My question is: what tech persons inspires you the most and why ?

Thanks,
Adrian

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Really appreciate it!

Definitely Elon Musk for both his bold vision and phenomenal execution. I really believe that he’s going to change transportation, space exploration and energy in a big way. If you read Nikola Tesla’s short autobiography (something he wrote a century ago), you’ll find that we are still far behind our potential as a human race.

I still read about Steve Jobs. But I must say that I’m very impressed with Tim Cook’s ability to grow Apple in his own way. Perhaps not as visionary but still extremely efficient and world-changing as ever.

Obviously Jony Ive, the subtle force behind Apple. His taste is so disciplined that it changes mine. I think that innovation has the ability to change minds.
“If I had asked people what they wanted, they would have said faster horses.”
― Henry Ford

Ray Kurzweil really changed my life with his view of the future (singularity, scary stuff) and how I should approach my daily habits in regards to eating, sleeping, taking supplements and analyzing my own self. Technology is going to change biology and medicine in an unprecedented way.

Finally, I just started reading about Ed Catmull, the CEO of Pixar about managing creativity. Super inspiring stuff.

So nice to see you here. Read your book and your very inspiring story.
Could you tell how you transitioned from using large-size iMac to laptop (and btw, what size MacBook and Air/Pro do you use?).
I’m also faced with this question; it seems so interesting and promising to work on MacBook, but when I use it after bright and large-sized Thunderbird display, its like… a porthole :wink: Not to mention all panels, even in Sketch, take too much screen space… Were you struggling with the same things? How did you solve them?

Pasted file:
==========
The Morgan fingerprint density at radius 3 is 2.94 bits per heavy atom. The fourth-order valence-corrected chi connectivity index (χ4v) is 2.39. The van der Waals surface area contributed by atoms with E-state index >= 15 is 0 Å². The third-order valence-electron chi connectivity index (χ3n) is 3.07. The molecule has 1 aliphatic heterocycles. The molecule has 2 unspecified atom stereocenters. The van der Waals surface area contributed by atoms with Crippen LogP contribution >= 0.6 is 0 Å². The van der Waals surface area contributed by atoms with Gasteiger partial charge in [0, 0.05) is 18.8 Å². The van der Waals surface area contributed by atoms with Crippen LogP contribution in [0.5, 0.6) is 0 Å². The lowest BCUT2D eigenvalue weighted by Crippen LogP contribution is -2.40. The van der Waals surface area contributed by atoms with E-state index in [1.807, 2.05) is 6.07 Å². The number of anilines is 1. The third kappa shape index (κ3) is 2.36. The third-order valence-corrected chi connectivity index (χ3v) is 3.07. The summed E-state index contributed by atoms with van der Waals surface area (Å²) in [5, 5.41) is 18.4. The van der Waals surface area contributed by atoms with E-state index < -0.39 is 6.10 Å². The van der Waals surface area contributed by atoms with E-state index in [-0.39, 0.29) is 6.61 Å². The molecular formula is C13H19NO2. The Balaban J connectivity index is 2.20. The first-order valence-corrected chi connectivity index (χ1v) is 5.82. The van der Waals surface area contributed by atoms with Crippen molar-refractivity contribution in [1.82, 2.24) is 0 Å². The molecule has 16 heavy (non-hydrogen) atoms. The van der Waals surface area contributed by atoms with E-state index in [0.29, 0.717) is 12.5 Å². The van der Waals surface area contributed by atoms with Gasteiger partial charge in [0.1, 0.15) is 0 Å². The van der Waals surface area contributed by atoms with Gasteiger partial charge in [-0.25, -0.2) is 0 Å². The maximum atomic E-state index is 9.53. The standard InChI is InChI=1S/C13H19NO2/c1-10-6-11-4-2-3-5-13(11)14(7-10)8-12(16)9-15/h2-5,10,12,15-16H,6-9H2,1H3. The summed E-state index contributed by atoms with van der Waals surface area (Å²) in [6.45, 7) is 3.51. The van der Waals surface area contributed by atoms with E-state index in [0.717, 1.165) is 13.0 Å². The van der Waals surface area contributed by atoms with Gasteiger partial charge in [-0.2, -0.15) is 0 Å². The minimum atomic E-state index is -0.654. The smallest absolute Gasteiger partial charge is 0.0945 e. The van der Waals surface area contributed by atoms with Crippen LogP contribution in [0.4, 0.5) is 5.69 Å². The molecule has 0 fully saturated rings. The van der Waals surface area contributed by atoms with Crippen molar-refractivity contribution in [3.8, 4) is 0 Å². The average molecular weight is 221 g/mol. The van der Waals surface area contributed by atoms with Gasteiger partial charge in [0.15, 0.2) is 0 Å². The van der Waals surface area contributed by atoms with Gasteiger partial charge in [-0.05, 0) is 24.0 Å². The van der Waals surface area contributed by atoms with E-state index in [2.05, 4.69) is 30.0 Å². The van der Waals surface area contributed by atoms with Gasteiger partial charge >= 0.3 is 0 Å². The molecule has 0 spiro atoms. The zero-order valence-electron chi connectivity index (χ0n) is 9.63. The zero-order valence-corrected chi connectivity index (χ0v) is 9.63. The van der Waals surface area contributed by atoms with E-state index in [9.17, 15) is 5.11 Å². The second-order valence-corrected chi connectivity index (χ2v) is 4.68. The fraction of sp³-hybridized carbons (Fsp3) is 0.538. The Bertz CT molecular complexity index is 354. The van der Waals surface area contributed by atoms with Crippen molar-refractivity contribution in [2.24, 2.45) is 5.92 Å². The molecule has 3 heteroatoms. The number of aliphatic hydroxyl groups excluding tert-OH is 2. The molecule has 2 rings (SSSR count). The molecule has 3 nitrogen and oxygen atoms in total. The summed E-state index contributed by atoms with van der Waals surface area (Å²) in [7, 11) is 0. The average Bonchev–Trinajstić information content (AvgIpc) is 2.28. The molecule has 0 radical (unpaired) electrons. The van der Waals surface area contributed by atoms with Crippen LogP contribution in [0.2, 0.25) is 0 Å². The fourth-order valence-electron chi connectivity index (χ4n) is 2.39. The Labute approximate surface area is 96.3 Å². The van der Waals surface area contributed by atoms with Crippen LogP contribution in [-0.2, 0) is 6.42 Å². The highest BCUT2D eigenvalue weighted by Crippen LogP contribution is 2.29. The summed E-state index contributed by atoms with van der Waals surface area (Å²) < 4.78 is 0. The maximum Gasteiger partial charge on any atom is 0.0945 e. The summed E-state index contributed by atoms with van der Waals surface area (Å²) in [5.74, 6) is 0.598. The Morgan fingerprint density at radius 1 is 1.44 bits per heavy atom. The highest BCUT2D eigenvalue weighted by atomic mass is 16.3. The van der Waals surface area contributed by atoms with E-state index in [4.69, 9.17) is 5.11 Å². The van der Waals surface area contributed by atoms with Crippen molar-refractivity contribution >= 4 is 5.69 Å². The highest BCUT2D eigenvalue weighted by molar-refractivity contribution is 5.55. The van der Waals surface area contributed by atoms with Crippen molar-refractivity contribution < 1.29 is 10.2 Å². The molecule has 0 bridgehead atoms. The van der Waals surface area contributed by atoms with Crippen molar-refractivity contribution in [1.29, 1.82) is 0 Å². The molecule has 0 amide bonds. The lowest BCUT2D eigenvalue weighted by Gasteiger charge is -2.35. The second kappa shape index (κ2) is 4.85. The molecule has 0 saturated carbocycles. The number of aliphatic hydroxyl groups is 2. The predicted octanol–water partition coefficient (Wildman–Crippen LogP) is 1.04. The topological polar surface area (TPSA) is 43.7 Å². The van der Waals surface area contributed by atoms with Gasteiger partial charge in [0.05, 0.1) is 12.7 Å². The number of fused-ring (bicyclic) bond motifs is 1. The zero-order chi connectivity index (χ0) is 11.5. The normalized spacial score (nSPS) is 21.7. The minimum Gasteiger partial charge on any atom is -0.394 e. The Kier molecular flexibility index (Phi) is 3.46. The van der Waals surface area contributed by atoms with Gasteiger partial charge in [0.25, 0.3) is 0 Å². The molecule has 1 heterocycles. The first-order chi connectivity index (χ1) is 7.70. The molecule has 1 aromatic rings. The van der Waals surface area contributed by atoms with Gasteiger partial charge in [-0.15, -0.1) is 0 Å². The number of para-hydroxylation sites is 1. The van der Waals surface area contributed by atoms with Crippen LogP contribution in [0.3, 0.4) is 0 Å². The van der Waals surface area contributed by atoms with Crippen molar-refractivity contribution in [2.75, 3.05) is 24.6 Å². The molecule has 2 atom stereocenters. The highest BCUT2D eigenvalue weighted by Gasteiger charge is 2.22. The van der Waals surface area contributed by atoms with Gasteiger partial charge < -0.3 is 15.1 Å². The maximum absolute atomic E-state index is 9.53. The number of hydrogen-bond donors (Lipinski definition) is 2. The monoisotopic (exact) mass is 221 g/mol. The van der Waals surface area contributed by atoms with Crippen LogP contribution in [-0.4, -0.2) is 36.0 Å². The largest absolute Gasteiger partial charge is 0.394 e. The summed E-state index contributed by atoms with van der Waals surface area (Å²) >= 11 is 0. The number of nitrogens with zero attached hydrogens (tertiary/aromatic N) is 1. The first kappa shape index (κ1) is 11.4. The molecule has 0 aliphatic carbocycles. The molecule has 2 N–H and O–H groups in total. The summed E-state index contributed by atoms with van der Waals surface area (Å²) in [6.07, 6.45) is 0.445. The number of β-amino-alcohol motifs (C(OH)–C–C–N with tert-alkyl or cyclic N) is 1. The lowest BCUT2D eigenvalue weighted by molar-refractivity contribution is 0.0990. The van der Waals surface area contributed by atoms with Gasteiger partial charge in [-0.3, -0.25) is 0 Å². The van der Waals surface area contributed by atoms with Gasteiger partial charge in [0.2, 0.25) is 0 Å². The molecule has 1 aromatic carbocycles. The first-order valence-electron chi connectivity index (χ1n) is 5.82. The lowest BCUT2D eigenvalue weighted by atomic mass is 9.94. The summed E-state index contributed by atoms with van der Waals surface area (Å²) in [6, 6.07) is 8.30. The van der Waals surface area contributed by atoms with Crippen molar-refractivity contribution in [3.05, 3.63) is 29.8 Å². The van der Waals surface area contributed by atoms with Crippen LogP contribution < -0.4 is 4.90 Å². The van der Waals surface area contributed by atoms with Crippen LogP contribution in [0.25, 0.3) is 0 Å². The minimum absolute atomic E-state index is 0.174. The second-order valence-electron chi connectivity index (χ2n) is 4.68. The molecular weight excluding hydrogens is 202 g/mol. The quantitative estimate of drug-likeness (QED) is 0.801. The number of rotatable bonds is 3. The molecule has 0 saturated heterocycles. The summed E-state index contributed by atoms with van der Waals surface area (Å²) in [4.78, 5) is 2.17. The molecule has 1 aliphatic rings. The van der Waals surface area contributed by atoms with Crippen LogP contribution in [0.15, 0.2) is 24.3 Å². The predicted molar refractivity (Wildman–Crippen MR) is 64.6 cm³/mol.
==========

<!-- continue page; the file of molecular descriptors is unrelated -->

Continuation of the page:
I’m humbled to be here and to receive these amazing questions.

  • Currently, I’m working on a 15-inch Macbook Pro. I did travel and work on a Macbook Air for a year. I think the need of a big monitor or a mouse is an illusion, because it’s really really hard to get out once you’re used to it. But over the years, I found that it’s a really good practice to get out of your comfort zone and really try new things. In fact, I’d force myself to, so I can understand better the people I design for. I did so with the Mac 10 years ago when I transitioned from Windows. Most recently with going mobile-first, using the Macbook, iPhone 6 Plus, etc. It’s only after a long period of time that you can truly judge the pros and cons. Traveling has been instrumental because it forced me to live with less materials.

  • I guess you learn how to work with full-screen windows instead of having them open next to each other (which I would argue is more distracting). Reality is that we all suck at multi-tasking. Command + ~, Command + Tab really helps.

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Do you use Retina MacBook? As I have a choice of 13" Pro Retina and 15" Non-Retina (but with faster processor and more memory).
If Retina, at what scale do you work in Sketch? As 100% seems pretty small and 200% a bit large compared to reality.
And Photoshop looks awkward, you can hardly see 14pt text in layouts when its 100% scale.